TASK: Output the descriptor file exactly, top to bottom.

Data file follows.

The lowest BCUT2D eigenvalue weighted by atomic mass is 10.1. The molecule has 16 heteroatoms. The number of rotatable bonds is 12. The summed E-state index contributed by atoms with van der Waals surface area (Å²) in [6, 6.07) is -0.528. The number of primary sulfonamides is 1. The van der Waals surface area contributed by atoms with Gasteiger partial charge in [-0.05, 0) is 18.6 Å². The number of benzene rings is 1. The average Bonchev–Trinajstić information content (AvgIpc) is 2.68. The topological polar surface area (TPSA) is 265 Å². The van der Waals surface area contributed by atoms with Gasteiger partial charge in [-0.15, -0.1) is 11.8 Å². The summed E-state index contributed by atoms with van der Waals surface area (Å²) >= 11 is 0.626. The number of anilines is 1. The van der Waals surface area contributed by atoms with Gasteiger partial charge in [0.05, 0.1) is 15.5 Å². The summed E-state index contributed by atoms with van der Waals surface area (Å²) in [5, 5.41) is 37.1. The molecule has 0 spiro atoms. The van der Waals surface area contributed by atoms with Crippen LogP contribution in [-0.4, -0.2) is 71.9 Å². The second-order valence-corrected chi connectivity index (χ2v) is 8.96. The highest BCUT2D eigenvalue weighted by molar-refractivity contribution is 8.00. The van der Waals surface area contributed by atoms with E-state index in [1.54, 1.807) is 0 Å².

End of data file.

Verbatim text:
The lowest BCUT2D eigenvalue weighted by atomic mass is 10.1. The molecule has 16 heteroatoms. The number of rotatable bonds is 12. The summed E-state index contributed by atoms with van der Waals surface area (Å²) in [6, 6.07) is -0.528. The number of primary sulfonamides is 1. The van der Waals surface area contributed by atoms with Gasteiger partial charge in [-0.05, 0) is 18.6 Å². The number of benzene rings is 1. The average Bonchev–Trinajstić information content (AvgIpc) is 2.68. The topological polar surface area (TPSA) is 265 Å². The van der Waals surface area contributed by atoms with Gasteiger partial charge in [-0.15, -0.1) is 11.8 Å². The summed E-state index contributed by atoms with van der Waals surface area (Å²) >= 11 is 0.626. The number of anilines is 1. The van der Waals surface area contributed by atoms with Gasteiger partial charge in [0.05, 0.1) is 15.5 Å². The summed E-state index contributed by atoms with van der Waals surface area (Å²) in [5, 5.41) is 37.1. The molecule has 0 spiro atoms. The van der Waals surface area contributed by atoms with Crippen LogP contribution in [-0.4, -0.2) is 71.9 Å². The second-order valence-corrected chi connectivity index (χ2v) is 8.96. The highest BCUT2D eigenvalue weighted by molar-refractivity contribution is 8.00. The van der Waals surface area contributed by atoms with E-state index in [1.54, 1.807) is 0 Å².